In a win for people of all backgrounds from South Asia, the country’s largest public university system has added anti-caste bias to its official anti-discrimination policy.
Sakshi Venkatraman of NBC News reported that Cal State “has become the first university system in the country to add caste to its anti-discrimination policy. On the system’s 23 campuses across California, caste-oppressed students will now be able to report anti-Dalit bias, which students say they regularly experience at school.”
According to Venkatraman, “Dalit is a reclaimed term for those born into scheduled castes, the most socially and economically oppressed in South Asia’s stratified caste hierarchy. Though the caste system was abolished in India, its influence still pervades South Asia and diaspora communities.”
In an interview with NBC News, Prem Pariyar, an alumnus of CSU East Bay, described his experience with anti-caste discrimination while attending the university several years ago. Standing at a train station, he said he met two other students from Nepal who visibly discriminated against him and made him feel inferior. The discrimination occurred as soon as the individuals heard his name and realized he came from a caste they considered inferior to theirs.
“When they heard my last name, they looked at me from bottom to top,” he said. “They looked at each other, and I felt very uncomfortable. Why? What’s the difference between them and me?”
Pariyar explained that he thought he would leave caste oppression behind when he moved to the U.S. in 2015. Sadly, that has not happened.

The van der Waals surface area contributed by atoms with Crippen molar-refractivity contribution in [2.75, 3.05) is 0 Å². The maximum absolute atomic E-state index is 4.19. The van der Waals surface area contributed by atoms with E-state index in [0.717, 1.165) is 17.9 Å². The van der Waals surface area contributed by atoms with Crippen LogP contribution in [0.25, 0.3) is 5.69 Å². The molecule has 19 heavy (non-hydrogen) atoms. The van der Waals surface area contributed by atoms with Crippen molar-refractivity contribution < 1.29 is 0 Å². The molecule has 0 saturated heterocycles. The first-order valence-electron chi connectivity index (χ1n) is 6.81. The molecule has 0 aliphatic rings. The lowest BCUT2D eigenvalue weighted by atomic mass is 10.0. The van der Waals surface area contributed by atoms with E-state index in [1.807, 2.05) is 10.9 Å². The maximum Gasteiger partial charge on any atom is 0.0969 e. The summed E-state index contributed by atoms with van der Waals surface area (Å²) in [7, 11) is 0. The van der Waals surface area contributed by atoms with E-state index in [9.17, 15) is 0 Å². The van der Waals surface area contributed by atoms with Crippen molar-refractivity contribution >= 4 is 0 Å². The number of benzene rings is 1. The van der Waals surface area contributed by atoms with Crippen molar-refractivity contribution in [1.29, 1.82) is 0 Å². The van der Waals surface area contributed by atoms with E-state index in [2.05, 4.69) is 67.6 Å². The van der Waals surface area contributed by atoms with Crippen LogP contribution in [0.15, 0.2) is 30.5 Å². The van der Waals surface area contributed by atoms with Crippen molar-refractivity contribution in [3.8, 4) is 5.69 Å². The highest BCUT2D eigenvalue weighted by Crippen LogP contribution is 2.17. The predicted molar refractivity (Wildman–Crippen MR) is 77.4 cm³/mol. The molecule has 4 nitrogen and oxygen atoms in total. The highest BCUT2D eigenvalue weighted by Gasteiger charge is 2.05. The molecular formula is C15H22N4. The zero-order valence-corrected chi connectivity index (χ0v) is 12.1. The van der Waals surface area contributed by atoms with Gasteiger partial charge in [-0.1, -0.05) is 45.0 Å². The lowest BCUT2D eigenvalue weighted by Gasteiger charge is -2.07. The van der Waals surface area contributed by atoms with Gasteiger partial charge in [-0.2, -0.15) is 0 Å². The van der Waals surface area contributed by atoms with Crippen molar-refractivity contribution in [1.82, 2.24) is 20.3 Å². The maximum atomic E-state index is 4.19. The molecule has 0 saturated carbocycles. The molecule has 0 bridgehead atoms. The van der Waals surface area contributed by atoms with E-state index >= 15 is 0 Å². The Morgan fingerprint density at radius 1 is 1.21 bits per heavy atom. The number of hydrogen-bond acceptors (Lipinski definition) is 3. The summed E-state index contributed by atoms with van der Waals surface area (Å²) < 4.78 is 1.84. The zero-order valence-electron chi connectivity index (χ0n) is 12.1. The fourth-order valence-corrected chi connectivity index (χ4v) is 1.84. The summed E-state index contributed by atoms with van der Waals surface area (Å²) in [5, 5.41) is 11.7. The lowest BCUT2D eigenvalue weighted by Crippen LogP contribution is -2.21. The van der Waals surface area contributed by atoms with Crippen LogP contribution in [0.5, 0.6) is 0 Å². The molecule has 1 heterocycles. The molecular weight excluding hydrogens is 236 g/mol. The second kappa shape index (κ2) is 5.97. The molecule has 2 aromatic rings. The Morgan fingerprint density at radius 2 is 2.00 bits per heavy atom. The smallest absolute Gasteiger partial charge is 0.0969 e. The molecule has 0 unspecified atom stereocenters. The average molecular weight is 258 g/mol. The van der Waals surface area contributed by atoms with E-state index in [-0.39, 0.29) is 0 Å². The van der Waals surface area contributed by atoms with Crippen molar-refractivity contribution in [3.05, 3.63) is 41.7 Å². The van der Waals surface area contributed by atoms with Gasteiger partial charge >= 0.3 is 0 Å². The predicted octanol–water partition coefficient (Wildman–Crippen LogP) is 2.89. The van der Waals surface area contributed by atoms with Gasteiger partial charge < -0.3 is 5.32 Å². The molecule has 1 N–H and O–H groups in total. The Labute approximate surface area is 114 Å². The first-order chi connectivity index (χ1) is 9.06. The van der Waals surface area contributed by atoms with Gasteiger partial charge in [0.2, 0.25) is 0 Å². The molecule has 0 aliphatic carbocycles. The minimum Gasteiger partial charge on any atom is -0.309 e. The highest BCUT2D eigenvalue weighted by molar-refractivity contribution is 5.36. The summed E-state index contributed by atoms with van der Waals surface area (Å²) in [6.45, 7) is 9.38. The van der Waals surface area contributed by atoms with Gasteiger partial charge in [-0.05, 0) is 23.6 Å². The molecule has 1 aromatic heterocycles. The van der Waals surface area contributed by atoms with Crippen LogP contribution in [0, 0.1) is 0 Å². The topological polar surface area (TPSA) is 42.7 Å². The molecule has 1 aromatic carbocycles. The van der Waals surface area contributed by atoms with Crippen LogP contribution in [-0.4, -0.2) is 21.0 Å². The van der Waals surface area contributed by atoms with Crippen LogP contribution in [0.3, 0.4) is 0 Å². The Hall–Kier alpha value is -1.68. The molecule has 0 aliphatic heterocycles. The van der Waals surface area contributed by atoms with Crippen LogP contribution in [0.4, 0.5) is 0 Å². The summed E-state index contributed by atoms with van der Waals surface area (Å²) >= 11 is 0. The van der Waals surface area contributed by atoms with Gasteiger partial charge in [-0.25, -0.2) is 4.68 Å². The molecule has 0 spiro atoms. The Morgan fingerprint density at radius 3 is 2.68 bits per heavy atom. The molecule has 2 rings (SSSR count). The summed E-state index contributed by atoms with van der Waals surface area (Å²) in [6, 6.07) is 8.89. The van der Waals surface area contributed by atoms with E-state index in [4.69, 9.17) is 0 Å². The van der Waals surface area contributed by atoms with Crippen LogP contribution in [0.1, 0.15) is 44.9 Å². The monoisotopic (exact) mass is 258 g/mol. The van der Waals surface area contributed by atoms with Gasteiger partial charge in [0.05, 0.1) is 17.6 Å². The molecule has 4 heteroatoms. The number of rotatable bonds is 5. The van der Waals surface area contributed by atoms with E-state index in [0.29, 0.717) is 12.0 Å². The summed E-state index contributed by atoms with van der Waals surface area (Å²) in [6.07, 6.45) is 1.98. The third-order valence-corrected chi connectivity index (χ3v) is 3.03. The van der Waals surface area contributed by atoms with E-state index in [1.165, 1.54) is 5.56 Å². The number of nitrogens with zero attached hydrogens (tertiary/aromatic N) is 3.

“I was wrong,” he said. “I experienced caste discrimination in every sphere of my life.”
“With a last name that could easily identify his caste to other South Asians, he knew the potential dangers of going public with [his experience],” Venkatraman said.
He’s not alone. Equality Labs, an organization dedicated to ending white supremacy and the caste system, has found that an estimated 25% of Dalits in the U.S. routinely experience verbal and physical assaults based purely upon their caste.
Still, despite the risk, Pariyar said he reported the incident. He also joined a network of student activists with similar beliefs and began explaining caste discrimination to anyone who would listen, including professors, administrators and members of the university’s Senate.
“After countless meetings and conferences and emails, Pariyar managed to get caste protections passed in his department, then at his school, and now throughout Cal State, the largest four-year public university system in the country,” Venkatraman said. “After working with organizers at Equality Labs, he hopes he can continue the fight outside the classroom.”
“If you are silent now, if we are hesitating to move forward, then another generation has to fight for the same cause,” he said.
In a statement celebrating Cal State’s announcement to add caste oppression to its anti-discrimination policy, Thenmozhi Soundararajan, executive director of Equality Labs, said: “This win is historic. The Cal State system is one of the largest in the United States, and because of the tireless efforts of the student-led interfaith and inter-caste initiative, we now have 23 new campuses that are joining the civil rights movement to protect caste-oppressed Americans.”
For his part, Pariyar said now that Cal State passed its new policy, he wants to keep pushing forward for other companies and organizations to follow a similar path.
“Non-Dalits or other backgrounds, they can’t understand the gravity of caste,” he said. “[But] this is very personal to me.”